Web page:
Niel Schoeman, Vumatel CEO at the time, and then Parkhurst Residents’ and Business Owners’ Association chairperson, Cheryl Labuschagne, break ground on what would become Vumatel’s first and immensely successful FTTH project.

There were more affordable options with lower speeds — but these were still more expensive than ADSL.

Crucially, Parkhurst had negotiated that Vumatel’s entry-level 4Mbps line would be free to its residents to boost adoption.

Demand led to more aggressive rollouts by fibre network operators (FNOs) and more ISP competition in FTTH.

By 2016, when ADSL connections in South Africa peaked, the prices of 50Mbps fibre packages were already substantially cheaper than 40Mbps VDSL products.

A 50Mbps fibre package on MetroFibre could be bought for as little as R848 per month if a customer opted for Cipherwave as their ISP.

On Vumatel’s network, the same ISP offered a product with the same speed for R888.

Among the cheapest 40Mbps VDSL bundle packages in that same year cost R1,284 on Axxess, including the cost of the landline rental.

A boost from Covid-19

FTTH prices remained relatively stable over the next few years.

However, the surge in the need for bandwidth at homes during the Covid-19 pandemic set off a fibre price war that saw FNOs radically increasing speeds on many of their packages.

That meant that customers were getting a much better price for every megabit-per-second of speed.

That trend has been maintained after the pandemic, with many FNOs even phasing out their entry-level packages completely.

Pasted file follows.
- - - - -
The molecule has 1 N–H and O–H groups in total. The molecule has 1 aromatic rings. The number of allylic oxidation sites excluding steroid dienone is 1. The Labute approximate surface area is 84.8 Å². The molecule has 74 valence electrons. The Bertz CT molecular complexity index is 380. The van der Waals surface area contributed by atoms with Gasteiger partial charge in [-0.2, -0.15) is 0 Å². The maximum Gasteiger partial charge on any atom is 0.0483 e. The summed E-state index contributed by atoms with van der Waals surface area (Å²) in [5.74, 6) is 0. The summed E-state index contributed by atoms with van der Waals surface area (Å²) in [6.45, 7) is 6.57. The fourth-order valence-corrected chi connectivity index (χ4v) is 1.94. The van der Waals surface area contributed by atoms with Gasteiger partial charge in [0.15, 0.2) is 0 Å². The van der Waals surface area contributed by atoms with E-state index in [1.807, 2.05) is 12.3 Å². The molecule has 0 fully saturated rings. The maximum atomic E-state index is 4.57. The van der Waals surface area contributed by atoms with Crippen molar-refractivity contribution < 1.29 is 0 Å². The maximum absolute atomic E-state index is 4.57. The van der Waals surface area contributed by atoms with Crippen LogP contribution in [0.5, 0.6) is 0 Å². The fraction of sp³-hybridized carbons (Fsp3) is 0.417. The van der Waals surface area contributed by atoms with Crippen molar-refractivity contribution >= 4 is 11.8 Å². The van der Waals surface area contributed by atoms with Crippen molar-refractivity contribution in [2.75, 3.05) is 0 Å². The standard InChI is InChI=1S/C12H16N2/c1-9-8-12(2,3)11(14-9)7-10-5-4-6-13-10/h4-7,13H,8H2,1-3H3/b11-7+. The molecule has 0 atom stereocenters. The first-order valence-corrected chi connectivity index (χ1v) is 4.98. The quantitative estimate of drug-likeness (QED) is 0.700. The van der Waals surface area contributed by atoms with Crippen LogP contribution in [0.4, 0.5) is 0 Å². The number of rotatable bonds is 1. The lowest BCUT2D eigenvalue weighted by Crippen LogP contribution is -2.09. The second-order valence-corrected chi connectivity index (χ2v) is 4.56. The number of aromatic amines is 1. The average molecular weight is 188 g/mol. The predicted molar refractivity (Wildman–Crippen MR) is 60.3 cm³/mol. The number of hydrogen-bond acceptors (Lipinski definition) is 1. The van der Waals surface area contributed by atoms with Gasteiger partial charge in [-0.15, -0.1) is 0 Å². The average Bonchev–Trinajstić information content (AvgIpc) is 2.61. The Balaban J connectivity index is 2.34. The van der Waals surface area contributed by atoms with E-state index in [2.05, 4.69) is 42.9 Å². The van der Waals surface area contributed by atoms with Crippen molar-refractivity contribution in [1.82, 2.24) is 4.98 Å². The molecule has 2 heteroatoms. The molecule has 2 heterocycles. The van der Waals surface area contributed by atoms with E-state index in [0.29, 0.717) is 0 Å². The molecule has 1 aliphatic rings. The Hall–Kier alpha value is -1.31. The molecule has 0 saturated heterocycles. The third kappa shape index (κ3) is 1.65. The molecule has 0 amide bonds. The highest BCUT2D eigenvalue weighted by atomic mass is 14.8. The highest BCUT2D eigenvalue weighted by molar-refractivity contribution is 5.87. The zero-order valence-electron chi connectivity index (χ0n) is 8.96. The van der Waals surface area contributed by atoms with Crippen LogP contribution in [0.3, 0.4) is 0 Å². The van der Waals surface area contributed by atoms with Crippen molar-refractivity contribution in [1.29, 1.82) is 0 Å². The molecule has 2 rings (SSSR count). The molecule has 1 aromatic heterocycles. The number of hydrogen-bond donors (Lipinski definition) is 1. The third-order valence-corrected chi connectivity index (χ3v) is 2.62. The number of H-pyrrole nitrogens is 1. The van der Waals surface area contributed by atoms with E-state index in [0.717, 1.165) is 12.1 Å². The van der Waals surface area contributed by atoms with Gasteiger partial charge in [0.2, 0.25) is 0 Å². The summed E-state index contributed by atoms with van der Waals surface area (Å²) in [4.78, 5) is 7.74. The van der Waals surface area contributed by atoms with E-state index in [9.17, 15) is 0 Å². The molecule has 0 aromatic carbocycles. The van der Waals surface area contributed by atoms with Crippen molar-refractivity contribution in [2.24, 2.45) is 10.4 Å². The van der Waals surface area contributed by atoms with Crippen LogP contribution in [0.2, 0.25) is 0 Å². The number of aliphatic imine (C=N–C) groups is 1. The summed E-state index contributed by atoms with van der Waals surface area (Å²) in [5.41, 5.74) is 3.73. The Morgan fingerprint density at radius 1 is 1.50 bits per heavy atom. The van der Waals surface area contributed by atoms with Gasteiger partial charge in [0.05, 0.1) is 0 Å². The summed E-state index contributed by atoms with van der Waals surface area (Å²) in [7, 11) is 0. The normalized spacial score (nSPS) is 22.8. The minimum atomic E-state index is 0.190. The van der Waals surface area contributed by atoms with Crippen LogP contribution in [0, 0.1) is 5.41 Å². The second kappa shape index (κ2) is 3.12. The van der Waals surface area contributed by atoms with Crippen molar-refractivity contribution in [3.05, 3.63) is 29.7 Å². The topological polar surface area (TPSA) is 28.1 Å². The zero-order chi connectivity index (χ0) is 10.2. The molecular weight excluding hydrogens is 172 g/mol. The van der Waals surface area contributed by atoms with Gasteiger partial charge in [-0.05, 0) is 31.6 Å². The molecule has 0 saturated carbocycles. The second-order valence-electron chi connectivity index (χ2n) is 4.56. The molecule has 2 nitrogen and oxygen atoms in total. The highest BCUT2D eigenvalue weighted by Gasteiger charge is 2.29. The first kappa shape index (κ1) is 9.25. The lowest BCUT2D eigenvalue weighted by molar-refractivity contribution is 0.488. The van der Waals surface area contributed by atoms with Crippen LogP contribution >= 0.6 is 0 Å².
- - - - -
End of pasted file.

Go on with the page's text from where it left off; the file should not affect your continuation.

While that has meant that cheaper, sub-R500 fibre is a rarity, the per-Mbps prices have come down drastically.

As of October 2023, Mweb sells a 50Mbps symmetric package on Vumatel for R709.

But even cheaper options are available from some of Vumatel’s rivals — including a 40/20Mbps line on Openserve’s network with a monthly price of R547 via Afrihost.

Where it once was infamous for its high ADSL prices and for charging more for FTTH to not cannibalise its DSL products earlier on, Telkom now seems to make a point of undercutting rival FNOs in entry-level prices.

2020 also saw a significant move from Telkom in the DSL category.

After years of pleading from consumers and ISPs like Mweb for “Naked DSL”, it finally scrapped the requirement for a landline rental with an ADSL package.

This reduced the price of uncapped 40Mbps VDSL to R899 in 2020.

In 2023, a 40Mbps VDSL service will cost you R697 per month through Afrihost.

However, it will be a challenge to find areas that still support DSL connectivity.

Homes connected with fibre now stand at nearly 1.6 million across eight of the biggest networks.

Vumatel has the most customers connected and homes passed — 600,000 and 2 million, respectively.

In contrast, Openserve’s ADSL customers had dropped to around 74,000 by the end of March 2023, down from a peak of roughly 1 million in March 2016.

However, while Openserve lags behind Vumatel in terms of homes passed by its fibre network, its connectivity rate is higher. It boasts over  515,000 homes connected.

The table and graph below show how the most affordable prices of 50Mbps FTTH and 40Mbps VDSL changed from 2014 to 2023.

VDSL vs FTTH prices in South Africa
40Mbps VDSL on Openserve 40Mbps FTTH on Openserve 50Mbps FTTH on Vumatel
2014 R1,895 (Axxess) n/a R3,298 (Cool Ideas)
2016 R1,284 (Axxess) R1,899 (Axxess) R848 (Cipherwave)
2018 R1,311 (Telkom) R1,039 (Mweb) R959 (Cool Ideas)
2020 R899 (Telkom) R917 (Afrihost) R790 (Mind the Speed)
2023 R697 (Afrihost) R547 (Afrihost) R709 (Mweb)

Now read: South Africa’s township fibre revolution

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From R1,029 for uncapped 4Mbps to R547 for uncapped 40Mbps — how fibre killed ADSL